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At church every morning her prayers she would scan And each night sigh and think of-the duty of man, With her groaning, moaning, sighing, dying ta bernacle-love feasts.

The follies of youth she had long given o'er,
For the virgin I sing of-was turn'd fifty-four:
Yet suitors she had, who, with words sweet as honey,
Strove hard to possess the bright charms of her


With her household, leasehold, freehold, and her copyhold and tenement.

The first who appear'd on this am'rous list,
Was a tailor who swore by his thimble and twist,
That if his strong passion she e'er should refuse,
He'd depart from the world, shop, cabbage, and

With his waistcoat, breeches, measures, scissors, button-holes, and buckram.

The next was a Butcher, of slaughter ox fame,
A very great boor, and Dick Hog was his name:
He swore she was lamb, but she laugh'd at his pains,
For she hated calf's head-unless serv'd up with


With his sheep's head, lamb's fry. chitterlinshis marrow bones and clevers.

After many debates, which occasion'd much strife, 'Mongst love sick admirers to make her his wife, Te end each dispute came a man out of breath, Who elop'd with the maid, and his name was grim Death.

With his pick axe, sexton, coffin, funeral, skeleton, and bone house..

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Had I a heart for falsehood framed,
I ne'er could injure you;

For though your tongue no promise claim'd,
Your charms would make me true;

To you no soul shall bear deceit,

No stranger offer wrong,
But friends in all the aged you'll meet,
And lovers in the young.

But when they learn that you have blest
Another with your heart,

They'll bid aspiring passion rest,
And act a brother's part;
Then, lady, dread not here deceit,
Nor fear to suffer wrong,
For friends in all the aged you'll meet,
And lovers in the young.


Ye banks and braes, and streams around,
The Castle o' Montgomery,

Green be your woods, and fair your flow'rs,
Your waters never drumlie,

Their simmer first unfaulds her robes,
And there they langest tarry;
For there I took the last fareweel
Of my dear Highland Mary.

How sweetly bloom'd the gay green birk,
How rich the hawthorn's blossom,

As underneath their fragrant shade,
I clasp'd her to my bosom ;
The golden hours on angel's wings,
Flew o'er me, and my dearie;
For dear to me as light and life,

Was my sweet Highland Mary.

Wi' mony a vow, and lock'd embrace,
Our parting was fu' tender,
And pledging aft to meet again,
We tore ourselves asunder,
But oh, fell death's untimely frost,
That nipt my flower so early;
Now green's the sod, and cauld's the clay,
That wraps my Highland Mary.

O pale, pale now, those rosy lips,
I aft bae kiss'd sae fondly;
And closed for aye the sparkling glance
That dwelt on me sae kindly;
And mouldering now in silent dust,
That heart that lo'd me dearly;
But still within my bosom's core
Shall live my Highland Mary.


Mr. Peter Snout was invited out,
Heigho, fiddle de dee,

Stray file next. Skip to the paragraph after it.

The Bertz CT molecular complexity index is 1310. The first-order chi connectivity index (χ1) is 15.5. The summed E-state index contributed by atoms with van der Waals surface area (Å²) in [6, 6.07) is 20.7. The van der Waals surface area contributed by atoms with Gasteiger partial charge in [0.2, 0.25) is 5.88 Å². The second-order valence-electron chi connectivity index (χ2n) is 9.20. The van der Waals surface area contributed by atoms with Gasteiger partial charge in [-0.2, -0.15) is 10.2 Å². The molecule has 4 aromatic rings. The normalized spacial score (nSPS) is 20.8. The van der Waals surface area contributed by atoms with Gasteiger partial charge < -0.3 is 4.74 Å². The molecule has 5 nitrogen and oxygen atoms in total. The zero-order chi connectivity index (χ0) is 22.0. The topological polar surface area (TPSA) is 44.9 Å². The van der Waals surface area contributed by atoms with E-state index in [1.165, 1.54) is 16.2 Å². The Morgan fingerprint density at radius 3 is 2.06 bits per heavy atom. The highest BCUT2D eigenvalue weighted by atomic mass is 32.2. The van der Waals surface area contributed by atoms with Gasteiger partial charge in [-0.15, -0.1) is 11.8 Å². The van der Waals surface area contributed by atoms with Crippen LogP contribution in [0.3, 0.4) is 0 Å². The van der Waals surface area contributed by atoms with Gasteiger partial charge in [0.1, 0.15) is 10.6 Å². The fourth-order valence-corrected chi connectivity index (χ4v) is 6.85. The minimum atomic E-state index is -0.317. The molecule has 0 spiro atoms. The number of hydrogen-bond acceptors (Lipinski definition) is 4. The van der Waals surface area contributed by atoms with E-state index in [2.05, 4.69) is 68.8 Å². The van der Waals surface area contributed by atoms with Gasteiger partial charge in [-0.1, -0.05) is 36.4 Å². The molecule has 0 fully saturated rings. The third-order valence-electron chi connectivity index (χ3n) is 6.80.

He had but one shirt, and he made a route,
For that moment his wife had washed it out,
While snug in bed lay he.

The dinner was nigh, and shirt not dry,
Heigho, fiddle de dee,

Oh dear Mrs. Snout, what are you about?
If my shirt's not dry, I am off without,
I'll be d-d if I don't, says he.

They expect me at five, so says the note,
Heighbo fiddle de dee,

A clean cravat I'll tie round my throat,
And up to the chin I'll button my coat;
It will do very well says she.

He came to the house, and doff'd his hat,
Heighho, fiddle de dee;

He made a fine bow and down he sat,
Under his waistcoat he showed his cravat,
Which the ladies all blushed to see.

The weather was rainy, now mind the rig,
Heigho, fiddle de dee;

He could not go home, but was forced to pig,
With parson Botch, a clerical prig;

I shall sleep very well, said he.

Parson Botch always changed his linen at night,
Heigho, fiddle de dee,

And Mr. Snout, long before it was light,
Slipped into his skin, tho' it was short and tight,
And out of the room crept he.

The bedfellows soon at breakfast met,
Heigho, fiddle de dee,

Parson Botch, he pretended the law he would get, Says Mr. Snout, 'tis a folly to fret,

I appeal to this company.

The ladies all vow'd Mr. Botch was a sinning,
Heigho, hddle de dee,

Said they, with a vast deal of blushing and grinning

We all took notice of Mr. Snout's linen:

So off with the shirt went he.


Adieu, adieu, my only life!
My honour calls me from thee;
Remember thou'rt a soldier's wife,

Those tears but ill become thee; What though by duty I am called,

Where thundering cannons rattle, Where valour's self might stand appall'd, When on the wings of my dear love, To heaven above,

Thy fervent orisons are flown !
The tender prayer,
Thou puttest up there,
Shall call a guardian angel down,
To watch me in the battle.

My safety thy fair truth shall be,

And sword and buckler serving;
My life shall be more dear to me,

Because of thy preserving.
Let peril come, let horror threat,

Let thundering cannons rattle,
I'll fearless seek the conflicts heat,

Assured when on the wings of love,
To heaven above, &c.

Enough with that benignant smile,

Some kindred God inspire thee, Who knew thy bosom void of guile,

Who wondered and admired thee, I go assured, my life, adieu,

Tho' thundering cannons rattle,

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